Aggregating post-exploitation tool usage metrics makes it possible to create a data-driven strategy around what TTPs are most commonly used and confirm or refute assumptions on threat actor behavior. As seen in Figure 3, well-known tools remain popular with threat actors - Cobalt Strike, PlugX, commodity RATs and other openly available tools. As a result, for smaller teams looking to pursue threat hunting within their organizations, threat intelligence helps prioritize efforts to hunt for the most popular tools that threat actors are using and which ones are most relevant. For mature teams looking to emulate a particular adversary, using finished intelligence reporting in conjunction with tools like C2 lists, Sigma rules and YARA rules provides a more complete picture of the specific TTPs employed by the threat actor as well as MITRE ATT&CK-aligned detections that can be used to hunt for them.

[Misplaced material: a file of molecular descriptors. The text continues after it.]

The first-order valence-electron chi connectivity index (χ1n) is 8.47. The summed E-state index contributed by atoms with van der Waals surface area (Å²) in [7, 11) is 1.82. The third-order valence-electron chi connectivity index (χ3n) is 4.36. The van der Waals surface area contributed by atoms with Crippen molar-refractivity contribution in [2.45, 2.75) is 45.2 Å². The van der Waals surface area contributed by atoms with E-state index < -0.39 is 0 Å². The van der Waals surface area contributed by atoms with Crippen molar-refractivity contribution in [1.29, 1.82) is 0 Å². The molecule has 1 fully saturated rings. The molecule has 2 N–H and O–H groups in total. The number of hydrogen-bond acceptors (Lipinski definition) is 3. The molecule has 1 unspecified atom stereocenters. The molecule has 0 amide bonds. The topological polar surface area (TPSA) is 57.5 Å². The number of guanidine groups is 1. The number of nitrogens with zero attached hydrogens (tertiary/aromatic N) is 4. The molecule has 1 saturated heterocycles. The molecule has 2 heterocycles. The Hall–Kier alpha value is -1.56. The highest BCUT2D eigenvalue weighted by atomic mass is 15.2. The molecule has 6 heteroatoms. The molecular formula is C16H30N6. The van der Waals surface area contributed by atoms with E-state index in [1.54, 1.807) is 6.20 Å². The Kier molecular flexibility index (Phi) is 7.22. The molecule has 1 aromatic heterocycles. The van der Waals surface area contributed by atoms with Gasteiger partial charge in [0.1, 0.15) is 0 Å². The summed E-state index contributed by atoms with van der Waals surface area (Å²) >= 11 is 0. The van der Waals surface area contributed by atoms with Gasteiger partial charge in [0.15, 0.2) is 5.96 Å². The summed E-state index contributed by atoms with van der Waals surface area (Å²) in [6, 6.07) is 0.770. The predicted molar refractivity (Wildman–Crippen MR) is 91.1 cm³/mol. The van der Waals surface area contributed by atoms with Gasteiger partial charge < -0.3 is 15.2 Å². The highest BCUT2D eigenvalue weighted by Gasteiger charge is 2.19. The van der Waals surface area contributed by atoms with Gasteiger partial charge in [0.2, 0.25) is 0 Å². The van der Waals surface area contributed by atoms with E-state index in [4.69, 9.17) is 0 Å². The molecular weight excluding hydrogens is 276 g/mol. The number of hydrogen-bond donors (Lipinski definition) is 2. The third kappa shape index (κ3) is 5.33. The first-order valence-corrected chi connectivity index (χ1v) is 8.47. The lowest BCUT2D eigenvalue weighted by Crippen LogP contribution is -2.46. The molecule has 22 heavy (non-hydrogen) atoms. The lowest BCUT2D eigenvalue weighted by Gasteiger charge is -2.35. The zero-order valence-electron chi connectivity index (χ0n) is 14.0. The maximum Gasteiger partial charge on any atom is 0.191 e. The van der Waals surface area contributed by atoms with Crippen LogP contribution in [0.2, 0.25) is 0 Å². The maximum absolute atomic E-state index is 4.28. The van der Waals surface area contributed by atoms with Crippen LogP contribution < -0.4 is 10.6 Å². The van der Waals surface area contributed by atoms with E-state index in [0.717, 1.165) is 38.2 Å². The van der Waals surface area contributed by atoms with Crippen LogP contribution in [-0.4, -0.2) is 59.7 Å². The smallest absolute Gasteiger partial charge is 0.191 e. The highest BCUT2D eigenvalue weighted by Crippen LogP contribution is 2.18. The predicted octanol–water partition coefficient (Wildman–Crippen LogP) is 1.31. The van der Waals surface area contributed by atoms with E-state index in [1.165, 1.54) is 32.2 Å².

Threat intelligence combines contextual data and insight into specific TTP usage both historically and at present to help organizations approach threat hunting from an iterative perspective. While existing tools remain popular, threat actors make use of emerging tools such as C2 frameworks, red team tools and commodity malware published in open source or openly available on the dark web; use of these tools versus custom lowers the risk of attribution to a particular threat actor. However, it is not possible to incorporate every new tool into a detection or threat hunting strategy; using threat intelligence surfaces the tools most likely to affect your organization now and in the future. The “2022 Adversary Infrastructure Trends” report concluded that while Cobalt Strike is popular now, it’s likely that its use will be cannibalized by newer, niche tools such as Brute Ratel C4, Sliver, and DeimosC2 [5] based on quantitative data around the number of C2s observed and qualitative trends in threat actor behavior. Finally, as organizations seek to mature their threat hunting strategy and identify detection and hunting gaps, using threat intelligence makes it possible to close these gaps using the additional context provided including finished intelligence reporting and MITRE ATT&CK tags.